Venezuela claims Guinness World Record for largest orchestra

Venezuela orchestra breaks record

CARACAS, Nov 14 (Reuters) – Venezuela on Saturday attempted to break the Guinness record for the world’s largest orchestra, as 12,000 musicians played a classical piece together for more than five minutes.

The attempt, by the country’s National System of Youth and Children’s Orchestras, known as “The System”, would beat a Russian record set two years ago and will be judged by Guinness in the next 10 days. “The System” counts some 350,000 children and youths among its rank, playing in a network of 180 orchestras.

Saturday’s musicians, wearing white, played Piotr Ilich Tchaikovsky’s Marche Slave for 10 minutes at Caracas’ military academy. “It is a pleasure to be at the official attempt via video,” Guinness expert Susana Reyes said. The current record was set in Saint Petersburg, when 8,097 musicians played together.

Venezuela’s Information Minister Freddy Nanez and the Russian ambassador in Caracas, Sergey Melik-Bagdasarov, congratulated the musicians on Saturday in an address broadcast on state television.

The broadcast included a recording of Guinness World Records expert Susana Reyes announcing that the Venezuelan musicians had been successful in setting a new record after they played La Marche Slave by Pyotr Tchaikovsky for more than five minutes.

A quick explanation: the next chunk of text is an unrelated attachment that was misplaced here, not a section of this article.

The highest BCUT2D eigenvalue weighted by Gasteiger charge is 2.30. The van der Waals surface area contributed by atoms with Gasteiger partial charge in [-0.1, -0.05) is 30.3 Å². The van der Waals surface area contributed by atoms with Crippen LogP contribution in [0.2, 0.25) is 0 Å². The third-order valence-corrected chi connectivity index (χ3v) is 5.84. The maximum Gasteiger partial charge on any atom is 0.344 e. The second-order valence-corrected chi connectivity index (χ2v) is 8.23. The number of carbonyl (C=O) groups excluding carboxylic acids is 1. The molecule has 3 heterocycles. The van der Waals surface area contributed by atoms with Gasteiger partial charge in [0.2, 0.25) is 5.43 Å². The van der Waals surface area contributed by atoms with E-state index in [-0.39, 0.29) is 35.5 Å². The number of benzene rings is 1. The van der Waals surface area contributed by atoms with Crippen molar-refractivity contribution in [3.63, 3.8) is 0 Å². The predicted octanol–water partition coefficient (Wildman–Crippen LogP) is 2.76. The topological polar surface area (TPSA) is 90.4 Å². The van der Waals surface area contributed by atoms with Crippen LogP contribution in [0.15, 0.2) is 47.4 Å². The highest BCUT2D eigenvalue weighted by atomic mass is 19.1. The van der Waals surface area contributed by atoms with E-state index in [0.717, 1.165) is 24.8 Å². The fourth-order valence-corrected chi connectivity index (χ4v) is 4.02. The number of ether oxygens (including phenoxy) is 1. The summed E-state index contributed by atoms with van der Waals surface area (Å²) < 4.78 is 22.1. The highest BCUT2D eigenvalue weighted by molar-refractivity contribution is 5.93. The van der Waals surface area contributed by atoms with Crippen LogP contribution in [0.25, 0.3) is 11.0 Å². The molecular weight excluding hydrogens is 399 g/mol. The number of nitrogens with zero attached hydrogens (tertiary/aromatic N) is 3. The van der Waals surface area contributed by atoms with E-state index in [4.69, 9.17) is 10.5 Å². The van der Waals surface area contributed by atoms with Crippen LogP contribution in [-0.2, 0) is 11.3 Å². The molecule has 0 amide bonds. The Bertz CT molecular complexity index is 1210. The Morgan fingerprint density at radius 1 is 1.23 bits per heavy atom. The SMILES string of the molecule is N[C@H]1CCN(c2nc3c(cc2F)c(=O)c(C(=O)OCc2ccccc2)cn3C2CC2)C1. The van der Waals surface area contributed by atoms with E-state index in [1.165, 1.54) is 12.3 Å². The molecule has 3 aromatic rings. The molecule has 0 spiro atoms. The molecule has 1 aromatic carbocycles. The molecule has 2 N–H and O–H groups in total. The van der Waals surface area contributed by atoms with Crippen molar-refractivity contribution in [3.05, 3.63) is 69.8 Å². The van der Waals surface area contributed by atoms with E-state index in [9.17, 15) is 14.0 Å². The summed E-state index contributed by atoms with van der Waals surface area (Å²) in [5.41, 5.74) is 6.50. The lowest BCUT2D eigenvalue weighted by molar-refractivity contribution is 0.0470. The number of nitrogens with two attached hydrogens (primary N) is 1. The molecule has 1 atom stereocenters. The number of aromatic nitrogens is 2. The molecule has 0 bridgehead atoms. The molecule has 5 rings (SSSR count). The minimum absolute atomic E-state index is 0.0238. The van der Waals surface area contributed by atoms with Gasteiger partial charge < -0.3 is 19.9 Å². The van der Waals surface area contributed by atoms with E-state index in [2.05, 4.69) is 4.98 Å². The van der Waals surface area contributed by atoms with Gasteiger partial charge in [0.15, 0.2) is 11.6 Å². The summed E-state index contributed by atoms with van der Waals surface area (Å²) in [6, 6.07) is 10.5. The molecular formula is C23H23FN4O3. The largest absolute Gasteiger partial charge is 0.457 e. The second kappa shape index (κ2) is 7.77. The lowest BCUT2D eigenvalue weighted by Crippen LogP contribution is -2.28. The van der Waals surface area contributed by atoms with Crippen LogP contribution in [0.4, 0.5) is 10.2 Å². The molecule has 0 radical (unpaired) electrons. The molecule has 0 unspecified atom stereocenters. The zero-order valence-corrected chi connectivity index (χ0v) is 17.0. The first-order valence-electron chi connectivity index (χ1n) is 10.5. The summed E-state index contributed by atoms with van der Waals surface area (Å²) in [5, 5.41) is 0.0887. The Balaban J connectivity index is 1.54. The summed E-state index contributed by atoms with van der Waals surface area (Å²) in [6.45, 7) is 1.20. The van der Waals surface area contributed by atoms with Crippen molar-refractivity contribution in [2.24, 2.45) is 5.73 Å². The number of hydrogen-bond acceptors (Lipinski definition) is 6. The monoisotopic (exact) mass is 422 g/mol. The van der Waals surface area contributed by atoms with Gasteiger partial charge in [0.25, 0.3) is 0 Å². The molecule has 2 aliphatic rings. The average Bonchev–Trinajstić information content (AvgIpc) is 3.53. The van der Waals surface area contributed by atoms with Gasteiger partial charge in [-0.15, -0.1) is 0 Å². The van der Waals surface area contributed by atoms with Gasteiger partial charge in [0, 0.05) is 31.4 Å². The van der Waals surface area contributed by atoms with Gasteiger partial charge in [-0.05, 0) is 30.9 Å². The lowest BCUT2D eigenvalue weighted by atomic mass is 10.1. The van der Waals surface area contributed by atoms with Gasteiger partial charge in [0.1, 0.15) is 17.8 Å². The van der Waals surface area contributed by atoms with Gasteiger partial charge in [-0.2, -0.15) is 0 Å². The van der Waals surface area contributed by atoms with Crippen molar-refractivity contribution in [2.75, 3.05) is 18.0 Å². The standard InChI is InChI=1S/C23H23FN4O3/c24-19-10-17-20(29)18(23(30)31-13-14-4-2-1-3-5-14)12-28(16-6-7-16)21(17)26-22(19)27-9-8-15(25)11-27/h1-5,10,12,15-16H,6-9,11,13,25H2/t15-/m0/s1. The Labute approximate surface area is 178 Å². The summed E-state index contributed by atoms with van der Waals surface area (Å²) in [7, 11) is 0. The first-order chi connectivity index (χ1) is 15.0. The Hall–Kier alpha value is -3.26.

During the broadcast, President Nicolas Maduro showed the certificate from Guinness World Records which recognized that “El Sistema” broke the record with 8,573 musicians in the orchestra. The previous record was for an orchestra of 8,097 musicians who played together in St. Petersburg, Russia.

Conditions require musicians to be playing simultaneously without people swapping in and out, or lending their instruments to other players. Guinness did not immediately respond to requests for comment.

Performance of the piece was observed by around 260 auditors from the accounting firm KPMG, charged with ensuring each musician complied with the rules to set a new record, which include not sharing instruments and playing for at least five minutes during the score.

“This is a great achievement not just for El Sistema but for our country,” said program director Eduardo Mendez.

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